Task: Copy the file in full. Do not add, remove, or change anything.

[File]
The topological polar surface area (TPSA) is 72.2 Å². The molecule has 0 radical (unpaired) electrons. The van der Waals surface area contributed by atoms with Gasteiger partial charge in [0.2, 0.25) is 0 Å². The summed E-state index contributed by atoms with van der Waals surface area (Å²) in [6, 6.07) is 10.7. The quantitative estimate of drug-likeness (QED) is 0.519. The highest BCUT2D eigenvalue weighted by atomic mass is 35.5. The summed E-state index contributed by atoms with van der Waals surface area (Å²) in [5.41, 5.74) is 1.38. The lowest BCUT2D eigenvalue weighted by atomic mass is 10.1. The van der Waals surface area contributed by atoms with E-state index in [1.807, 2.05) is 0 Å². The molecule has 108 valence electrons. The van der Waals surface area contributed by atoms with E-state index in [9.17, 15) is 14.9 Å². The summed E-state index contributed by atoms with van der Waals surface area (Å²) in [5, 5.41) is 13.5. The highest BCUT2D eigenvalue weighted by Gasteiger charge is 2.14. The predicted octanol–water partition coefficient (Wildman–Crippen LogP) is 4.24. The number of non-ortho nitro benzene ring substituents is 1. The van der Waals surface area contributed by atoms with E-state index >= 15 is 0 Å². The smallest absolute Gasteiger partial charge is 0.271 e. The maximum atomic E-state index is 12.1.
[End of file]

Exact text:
The topological polar surface area (TPSA) is 72.2 Å². The molecule has 0 radical (unpaired) electrons. The van der Waals surface area contributed by atoms with Gasteiger partial charge in [0.2, 0.25) is 0 Å². The summed E-state index contributed by atoms with van der Waals surface area (Å²) in [6, 6.07) is 10.7. The quantitative estimate of drug-likeness (QED) is 0.519. The highest BCUT2D eigenvalue weighted by atomic mass is 35.5. The summed E-state index contributed by atoms with van der Waals surface area (Å²) in [5.41, 5.74) is 1.38. The lowest BCUT2D eigenvalue weighted by atomic mass is 10.1. The van der Waals surface area contributed by atoms with E-state index in [1.807, 2.05) is 0 Å². The molecule has 108 valence electrons. The van der Waals surface area contributed by atoms with E-state index in [9.17, 15) is 14.9 Å². The summed E-state index contributed by atoms with van der Waals surface area (Å²) in [5, 5.41) is 13.5. The highest BCUT2D eigenvalue weighted by Gasteiger charge is 2.14. The predicted octanol–water partition coefficient (Wildman–Crippen LogP) is 4.24. The number of non-ortho nitro benzene ring substituents is 1. The van der Waals surface area contributed by atoms with E-state index >= 15 is 0 Å². The smallest absolute Gasteiger partial charge is 0.271 e. The maximum atomic E-state index is 12.1.